WSC402 Wine Production 1 (8)

This subject provides a detailed study of the principles and techniques used in table wine production, particularly in relation to effects on wine composition and quality. This subject includes production of a table wine, and a critical review of wine making decisions involved in its production. Emphasis will be placed on the importance and relevance of ongoing quality control throughout the winemaking process. Wine sensory assessment will also be conducted to examine the relationship between production decisions and wine attributes.

This subject commences in session 1 and concludes in session 2. Students must enrol in both sessions 1 and 2. It is not possible to commence this subject in session 2.


* Offering has a residential school. Please view following information for further details.

Session 1 (30)
Wagga Wagga Campus
Session 2 (60)
Online *
Wagga Wagga Campus

Continuing students should consult the SAL for current offering details: WSC402. Where differences exist between the Handbook and the SAL, the SAL should be taken as containing the correct subject offering details.

Subject Information

Grading System



Two sessions


School of Agricultural and Wine Sciences

Enrolment Restrictions

This subject is restricted to students enrolled in the Master of Viticulture and Oenology (Articulated Set)

Assumed Knowledge

Knowledge equivalent to Wine Science 1 (WSC401/WSC414 or WSC101/WSC114) and first year microbiology (MCR101)

Incompatible Subjects


Learning Outcomes

Upon successful completion of this subject, students should:
  • be able to accurately describe the table wine production process;
  • be able to discuss factors affecting wine composition and quality based on chemical analysis and sensory assessment;
  • be able to critically assess winemaking approaches and techniques in terms of their contribution to wine quality and sensory attributes.


This subject will cover the following topics:
  • Fruit quality and the importance of grape variety, maturity patterns, picking criteria, grape harvest and transport;
  • Grape processing and juice preparation: crushing, must cooling, draining and pressing, juice clarification and chemical adjustments;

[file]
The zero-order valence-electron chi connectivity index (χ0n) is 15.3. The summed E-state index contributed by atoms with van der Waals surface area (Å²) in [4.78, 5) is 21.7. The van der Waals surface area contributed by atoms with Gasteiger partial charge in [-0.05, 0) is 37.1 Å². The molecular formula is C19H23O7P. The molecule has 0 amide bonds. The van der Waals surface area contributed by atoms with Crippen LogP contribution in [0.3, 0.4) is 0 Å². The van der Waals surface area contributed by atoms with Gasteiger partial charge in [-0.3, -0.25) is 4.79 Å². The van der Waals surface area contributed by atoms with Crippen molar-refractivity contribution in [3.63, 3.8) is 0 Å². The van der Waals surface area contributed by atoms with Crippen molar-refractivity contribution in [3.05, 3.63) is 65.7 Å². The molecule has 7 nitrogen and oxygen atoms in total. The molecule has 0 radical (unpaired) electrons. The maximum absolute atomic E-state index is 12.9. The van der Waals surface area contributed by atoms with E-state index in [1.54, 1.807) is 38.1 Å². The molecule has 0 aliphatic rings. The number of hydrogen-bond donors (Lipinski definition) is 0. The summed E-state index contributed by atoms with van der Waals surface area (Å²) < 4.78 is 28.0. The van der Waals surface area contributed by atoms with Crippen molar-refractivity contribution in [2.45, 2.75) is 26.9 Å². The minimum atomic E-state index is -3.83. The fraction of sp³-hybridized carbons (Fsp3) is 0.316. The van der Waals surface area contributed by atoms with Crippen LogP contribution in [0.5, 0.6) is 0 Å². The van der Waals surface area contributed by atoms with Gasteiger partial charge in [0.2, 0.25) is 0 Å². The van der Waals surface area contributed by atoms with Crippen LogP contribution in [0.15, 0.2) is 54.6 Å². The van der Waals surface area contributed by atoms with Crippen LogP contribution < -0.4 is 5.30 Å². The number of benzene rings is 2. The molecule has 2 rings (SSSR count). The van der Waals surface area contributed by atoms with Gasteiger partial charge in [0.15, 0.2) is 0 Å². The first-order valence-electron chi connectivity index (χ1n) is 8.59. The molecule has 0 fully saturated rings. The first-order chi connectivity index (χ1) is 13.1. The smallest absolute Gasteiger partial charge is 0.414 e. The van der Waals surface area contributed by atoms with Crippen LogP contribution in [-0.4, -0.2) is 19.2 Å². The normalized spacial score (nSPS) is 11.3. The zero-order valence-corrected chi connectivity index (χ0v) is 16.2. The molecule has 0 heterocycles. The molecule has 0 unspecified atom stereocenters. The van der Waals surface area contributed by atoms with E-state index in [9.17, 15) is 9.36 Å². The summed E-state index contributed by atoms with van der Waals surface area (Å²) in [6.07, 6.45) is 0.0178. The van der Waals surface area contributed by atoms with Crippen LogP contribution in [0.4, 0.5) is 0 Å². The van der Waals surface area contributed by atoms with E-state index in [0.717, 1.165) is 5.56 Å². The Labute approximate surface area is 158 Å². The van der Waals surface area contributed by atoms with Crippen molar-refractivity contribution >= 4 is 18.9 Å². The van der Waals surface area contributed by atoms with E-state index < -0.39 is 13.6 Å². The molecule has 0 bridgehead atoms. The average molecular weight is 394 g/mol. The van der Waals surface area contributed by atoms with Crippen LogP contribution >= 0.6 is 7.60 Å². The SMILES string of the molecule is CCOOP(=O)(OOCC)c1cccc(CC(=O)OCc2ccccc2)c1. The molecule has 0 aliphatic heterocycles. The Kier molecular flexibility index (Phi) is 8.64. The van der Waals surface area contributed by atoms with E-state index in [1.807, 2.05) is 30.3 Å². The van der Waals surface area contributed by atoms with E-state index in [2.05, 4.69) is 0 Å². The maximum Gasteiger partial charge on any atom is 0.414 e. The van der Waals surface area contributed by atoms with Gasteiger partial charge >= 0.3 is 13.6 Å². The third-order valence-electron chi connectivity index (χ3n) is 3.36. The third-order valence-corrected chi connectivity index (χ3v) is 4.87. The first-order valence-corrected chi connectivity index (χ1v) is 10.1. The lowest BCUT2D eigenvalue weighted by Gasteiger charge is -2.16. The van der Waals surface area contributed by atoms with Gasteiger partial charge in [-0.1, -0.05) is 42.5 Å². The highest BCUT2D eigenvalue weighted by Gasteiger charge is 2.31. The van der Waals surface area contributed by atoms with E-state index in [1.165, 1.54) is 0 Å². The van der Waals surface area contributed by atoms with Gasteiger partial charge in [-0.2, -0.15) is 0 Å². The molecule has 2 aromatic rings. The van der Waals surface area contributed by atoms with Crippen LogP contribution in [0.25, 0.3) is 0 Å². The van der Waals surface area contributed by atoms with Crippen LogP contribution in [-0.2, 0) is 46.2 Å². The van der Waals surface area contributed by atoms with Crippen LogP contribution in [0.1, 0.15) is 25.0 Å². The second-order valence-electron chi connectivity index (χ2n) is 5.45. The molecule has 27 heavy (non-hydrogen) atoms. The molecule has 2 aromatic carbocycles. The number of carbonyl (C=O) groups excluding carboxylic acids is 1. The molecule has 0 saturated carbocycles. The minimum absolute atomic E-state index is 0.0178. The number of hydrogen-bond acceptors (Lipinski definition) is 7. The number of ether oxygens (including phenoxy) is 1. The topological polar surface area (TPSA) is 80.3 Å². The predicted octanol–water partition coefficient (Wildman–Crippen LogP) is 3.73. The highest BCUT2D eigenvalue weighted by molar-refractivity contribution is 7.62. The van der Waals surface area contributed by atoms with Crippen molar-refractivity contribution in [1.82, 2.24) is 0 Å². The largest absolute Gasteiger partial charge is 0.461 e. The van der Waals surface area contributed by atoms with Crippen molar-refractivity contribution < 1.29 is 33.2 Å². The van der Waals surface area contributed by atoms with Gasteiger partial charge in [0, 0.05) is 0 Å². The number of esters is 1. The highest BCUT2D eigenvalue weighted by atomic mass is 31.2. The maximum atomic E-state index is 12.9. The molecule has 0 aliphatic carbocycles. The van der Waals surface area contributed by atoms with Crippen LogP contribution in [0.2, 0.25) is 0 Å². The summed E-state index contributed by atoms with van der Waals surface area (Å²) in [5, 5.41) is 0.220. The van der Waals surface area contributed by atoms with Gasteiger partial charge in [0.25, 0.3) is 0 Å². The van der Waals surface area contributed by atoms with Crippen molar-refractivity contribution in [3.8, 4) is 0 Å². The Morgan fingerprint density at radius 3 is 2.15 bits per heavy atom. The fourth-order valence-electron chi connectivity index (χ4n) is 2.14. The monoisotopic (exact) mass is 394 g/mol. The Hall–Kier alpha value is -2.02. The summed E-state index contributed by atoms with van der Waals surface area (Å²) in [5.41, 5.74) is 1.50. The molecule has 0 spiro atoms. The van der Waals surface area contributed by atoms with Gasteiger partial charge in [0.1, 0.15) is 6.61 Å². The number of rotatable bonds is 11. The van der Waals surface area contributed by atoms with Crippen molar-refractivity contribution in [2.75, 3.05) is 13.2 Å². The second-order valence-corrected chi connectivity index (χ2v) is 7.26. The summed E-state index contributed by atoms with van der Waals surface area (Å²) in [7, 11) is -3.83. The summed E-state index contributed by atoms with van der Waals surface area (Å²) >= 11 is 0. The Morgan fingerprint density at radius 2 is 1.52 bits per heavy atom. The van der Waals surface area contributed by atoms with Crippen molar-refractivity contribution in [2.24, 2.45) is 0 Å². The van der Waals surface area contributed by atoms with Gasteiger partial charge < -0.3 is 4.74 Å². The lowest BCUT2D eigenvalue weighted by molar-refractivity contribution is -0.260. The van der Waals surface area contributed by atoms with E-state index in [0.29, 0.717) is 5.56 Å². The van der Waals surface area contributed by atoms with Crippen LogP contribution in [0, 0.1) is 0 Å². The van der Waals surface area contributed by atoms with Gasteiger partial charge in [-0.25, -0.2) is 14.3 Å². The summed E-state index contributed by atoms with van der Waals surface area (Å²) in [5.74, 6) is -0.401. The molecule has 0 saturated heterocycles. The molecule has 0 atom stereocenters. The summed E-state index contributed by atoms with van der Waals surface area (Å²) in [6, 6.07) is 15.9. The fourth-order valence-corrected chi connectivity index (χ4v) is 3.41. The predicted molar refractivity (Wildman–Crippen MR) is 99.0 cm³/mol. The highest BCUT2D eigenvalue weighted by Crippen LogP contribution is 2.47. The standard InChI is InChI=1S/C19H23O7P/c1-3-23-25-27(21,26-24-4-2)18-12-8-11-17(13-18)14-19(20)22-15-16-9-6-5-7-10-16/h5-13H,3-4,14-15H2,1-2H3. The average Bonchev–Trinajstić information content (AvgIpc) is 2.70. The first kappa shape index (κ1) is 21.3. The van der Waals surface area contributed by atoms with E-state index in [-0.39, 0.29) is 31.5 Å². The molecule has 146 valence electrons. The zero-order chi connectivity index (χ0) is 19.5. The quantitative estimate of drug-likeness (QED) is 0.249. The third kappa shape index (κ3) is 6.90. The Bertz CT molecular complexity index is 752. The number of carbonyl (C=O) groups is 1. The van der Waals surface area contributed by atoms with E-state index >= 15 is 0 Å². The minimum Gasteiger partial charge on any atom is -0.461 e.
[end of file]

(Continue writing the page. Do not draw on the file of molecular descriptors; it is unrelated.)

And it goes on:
• White wine production: the importance of yeast propagation, inoculation and fermentation control;
  • Red wine production: fermentation on skins, various colour, flavour, and extraction techniques;
  • Post fermentation wine treatment: wine clarification, chemical adjustments, fining, malolactic fermentation, wood treatment, storage, stabilisation and blending;
  • Wine bottling: final wine filtration, bottling techniques and wine protection during bottling.

Workplace Learning

This subject contains a 14 to 21 days Compulsory Workplace Learning component.

Students must be able to access winery or basic winemaking and analysis equipment for the production of a wine. Access is required over a 3-6 month period, and some steps may take several hours per day at some stages of the winemaking process.

Residential School

This subject contains a 4 day Compulsory Residential School.

The residential school covers the practical aspects in the subject, including the sensory evaluation of wines to demonstrate the impact of variations in wine production techniques on quality attributes.

Special Resources

Students must be able to access winery or basic winemaking and analysis equipment for the production of a wine in this subject. Access is required over a 3-6 month period, and some steps may take several hours per day at some stages of the winemaking process. Attendance to the residential school may also incur costs (travel and accommodation) to be covered by students.


For further information about courses and subjects outlined in the CSU handbook please contact:

Current students

Future students

The information contained in the CSU Handbook was accurate at the date of publication: May 2019. The University reserves the right to vary the information at any time without notice.